Last week, I was blown away to hear that Disney was acquiring Club Penguin for $350 million dollars with an option for the price to top $700 million over the to next couple years. Sure, I had heard of Club Penguin but $700 million, really?
For those of you without kids at home, Club Penguin is a snow-covered virtual world where tweeners between the ages of 6 and 14 play online games, adopt puffles, interact with each other and trick-out their igloos. The site is an advertising-free zone with a subscription based business model with 12 million activated members and 700,000 paid accounts ranging from $5.95 per month to $57.95 annually.
But come on, $700 million? I had to dig deeper. What I learned was that, by all accounts, Club Penguin is truly a remarkable success with well over $50 million in revenue, a great business model, high member retention, little or no venture money invested and a huge return for shareholders. This kind of success will surely create a flood of interest from entrepreneurs and the venture capitalists in the space. But does that next big hit already exist?
Using a completely un-scientific approach, I looked at a couple of leading leisure gaming sites that appear to focus on social networking and gaming for kids. I poked around on gaiaonline.com, neopets.com, stardoll.com and webkinz.com using People Counts as a proxy for success. What I learned is that webkinz.com is the clear momentum leader with 25% MOM growth and thundering 1424% YOY growth, surpassing clubpenguin.com in March, in terms of the number of kids hitting the site on a monthly basis.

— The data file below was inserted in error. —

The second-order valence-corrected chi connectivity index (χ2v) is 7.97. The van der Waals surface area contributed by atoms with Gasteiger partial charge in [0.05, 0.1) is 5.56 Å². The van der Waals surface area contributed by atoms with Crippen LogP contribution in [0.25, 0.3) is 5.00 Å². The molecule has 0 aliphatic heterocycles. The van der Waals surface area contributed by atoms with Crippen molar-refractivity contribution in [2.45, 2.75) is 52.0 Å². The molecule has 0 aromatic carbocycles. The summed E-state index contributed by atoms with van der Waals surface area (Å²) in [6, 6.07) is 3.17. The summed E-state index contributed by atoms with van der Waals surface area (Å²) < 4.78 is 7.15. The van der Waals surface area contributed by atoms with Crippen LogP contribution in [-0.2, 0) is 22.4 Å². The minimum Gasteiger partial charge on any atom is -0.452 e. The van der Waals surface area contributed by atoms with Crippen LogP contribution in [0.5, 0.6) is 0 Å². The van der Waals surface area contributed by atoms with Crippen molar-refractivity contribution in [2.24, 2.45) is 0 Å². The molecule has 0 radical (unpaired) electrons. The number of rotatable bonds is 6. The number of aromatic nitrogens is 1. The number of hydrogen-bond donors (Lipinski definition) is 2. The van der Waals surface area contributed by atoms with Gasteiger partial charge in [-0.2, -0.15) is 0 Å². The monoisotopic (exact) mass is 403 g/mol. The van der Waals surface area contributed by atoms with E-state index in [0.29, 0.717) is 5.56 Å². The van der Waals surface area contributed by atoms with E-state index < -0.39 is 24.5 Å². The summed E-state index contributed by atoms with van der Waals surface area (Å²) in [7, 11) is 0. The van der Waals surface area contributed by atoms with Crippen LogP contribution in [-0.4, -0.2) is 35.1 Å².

Now, I had heard of Webkinz and truth be told there are a bunch these plush toys around my house and I have watched my own kids show me their virtual pets wearing crazy hats and, of all things, running on a treadmill. Webkinz, however, is not a subscription model like clubpenguin.com but is an interesting twist combining specialty retailing and this virtual community. Each Webkinz plush toy comes with its own secret code that unlocks membership in Webkinz world where kids play games, earn kinzcash and chat with others on their friends list. The secret to this success is that these toys are highly desired and kids collect them. Retail prices for Webkinz start at $12.99 and up and my kids have at least ten each and a wish list that’s even longer. Hot on the list for my son is the Black Lab which is rare find causing my wife to constantly scour the shelves of our local retailers looking for the next addition to our extended family. My daughter proudly declares that her friend Shannon has over two dozen Webkinz and Lil’Kinz in her collection.
Webkinz momentum is even further demonstrated by looking at the daily Velocity between webkinz.com and clubpenguin.com. Velocity quantifies the relative change in daily engagement between these two sites. This means that not only has webkinz.com passed clubpenguin.com in people visiting the site but that, over the last 45 days, kids using webzinz.com are more engaged on webkinz.com.
Will Webkinz be the next acquisition? Can Webkinz model of buying toys create more value than a subscription model? These are certainly tougher questions. One thing is certain, however; tweeners are a highly desirable segment of online consumers and sites that can effectively engage them in a safe and trusted environment will have the opportunity to create a great business and generate significant return for their shareholders.
Got to go, my wife just called and the Paper Store in Acton has both the Black Lab and the Chocolate Lab on the shelves and I cannot come home empty handed, again.